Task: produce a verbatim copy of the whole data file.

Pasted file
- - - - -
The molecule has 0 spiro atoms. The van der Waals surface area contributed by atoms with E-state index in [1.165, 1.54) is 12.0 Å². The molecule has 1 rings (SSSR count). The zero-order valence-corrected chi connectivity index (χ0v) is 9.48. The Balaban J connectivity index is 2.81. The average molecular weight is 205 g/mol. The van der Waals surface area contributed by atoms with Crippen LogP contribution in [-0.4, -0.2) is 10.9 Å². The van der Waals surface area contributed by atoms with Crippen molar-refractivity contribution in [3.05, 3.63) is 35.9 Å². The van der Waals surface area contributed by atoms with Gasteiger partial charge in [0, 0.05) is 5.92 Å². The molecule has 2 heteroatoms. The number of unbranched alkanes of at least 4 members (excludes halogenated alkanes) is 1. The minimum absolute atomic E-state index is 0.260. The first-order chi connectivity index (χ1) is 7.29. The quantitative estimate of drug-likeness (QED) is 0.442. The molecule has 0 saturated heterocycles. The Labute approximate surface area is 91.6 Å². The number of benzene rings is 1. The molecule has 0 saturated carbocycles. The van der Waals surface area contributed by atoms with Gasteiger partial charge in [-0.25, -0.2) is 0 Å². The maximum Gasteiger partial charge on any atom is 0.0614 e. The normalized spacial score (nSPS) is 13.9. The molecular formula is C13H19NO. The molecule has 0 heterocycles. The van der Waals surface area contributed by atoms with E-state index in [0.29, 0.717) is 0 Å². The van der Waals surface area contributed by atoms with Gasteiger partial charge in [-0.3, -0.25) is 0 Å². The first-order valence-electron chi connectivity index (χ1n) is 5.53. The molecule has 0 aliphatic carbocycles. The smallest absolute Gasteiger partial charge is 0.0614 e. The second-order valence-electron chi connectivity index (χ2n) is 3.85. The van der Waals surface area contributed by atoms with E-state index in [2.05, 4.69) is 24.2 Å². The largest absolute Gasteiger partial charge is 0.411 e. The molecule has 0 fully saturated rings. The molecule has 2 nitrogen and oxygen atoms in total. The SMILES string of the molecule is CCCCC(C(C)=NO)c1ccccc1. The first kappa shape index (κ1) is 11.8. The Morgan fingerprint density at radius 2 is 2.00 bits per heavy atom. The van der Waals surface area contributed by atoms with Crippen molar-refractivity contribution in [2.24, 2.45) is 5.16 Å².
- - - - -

The molecule has 0 spiro atoms. The van der Waals surface area contributed by atoms with E-state index in [1.165, 1.54) is 12.0 Å². The molecule has 1 rings (SSSR count). The zero-order valence-corrected chi connectivity index (χ0v) is 9.48. The Balaban J connectivity index is 2.81. The average molecular weight is 205 g/mol. The van der Waals surface area contributed by atoms with Crippen LogP contribution in [-0.4, -0.2) is 10.9 Å². The van der Waals surface area contributed by atoms with Crippen molar-refractivity contribution in [3.05, 3.63) is 35.9 Å². The van der Waals surface area contributed by atoms with Gasteiger partial charge in [0, 0.05) is 5.92 Å². The molecule has 2 heteroatoms. The number of unbranched alkanes of at least 4 members (excludes halogenated alkanes) is 1. The minimum absolute atomic E-state index is 0.260. The first-order chi connectivity index (χ1) is 7.29. The quantitative estimate of drug-likeness (QED) is 0.442. The molecule has 0 saturated heterocycles. The Labute approximate surface area is 91.6 Å². The number of benzene rings is 1. The molecule has 0 saturated carbocycles. The van der Waals surface area contributed by atoms with Gasteiger partial charge in [-0.25, -0.2) is 0 Å². The maximum Gasteiger partial charge on any atom is 0.0614 e. The normalized spacial score (nSPS) is 13.9. The molecular formula is C13H19NO. The molecule has 0 heterocycles. The van der Waals surface area contributed by atoms with E-state index in [0.29, 0.717) is 0 Å². The van der Waals surface area contributed by atoms with Gasteiger partial charge in [-0.3, -0.25) is 0 Å². The first-order valence-electron chi connectivity index (χ1n) is 5.53. The molecule has 0 aliphatic carbocycles. The smallest absolute Gasteiger partial charge is 0.0614 e. The second-order valence-electron chi connectivity index (χ2n) is 3.85. The van der Waals surface area contributed by atoms with E-state index in [2.05, 4.69) is 24.2 Å². The largest absolute Gasteiger partial charge is 0.411 e. The molecule has 0 fully saturated rings. The molecule has 2 nitrogen and oxygen atoms in total. The SMILES string of the molecule is CCCCC(C(C)=NO)c1ccccc1. The first kappa shape index (κ1) is 11.8. The Morgan fingerprint density at radius 2 is 2.00 bits per heavy atom. The van der Waals surface area contributed by atoms with Crippen molar-refractivity contribution in [2.24, 2.45) is 5.16 Å².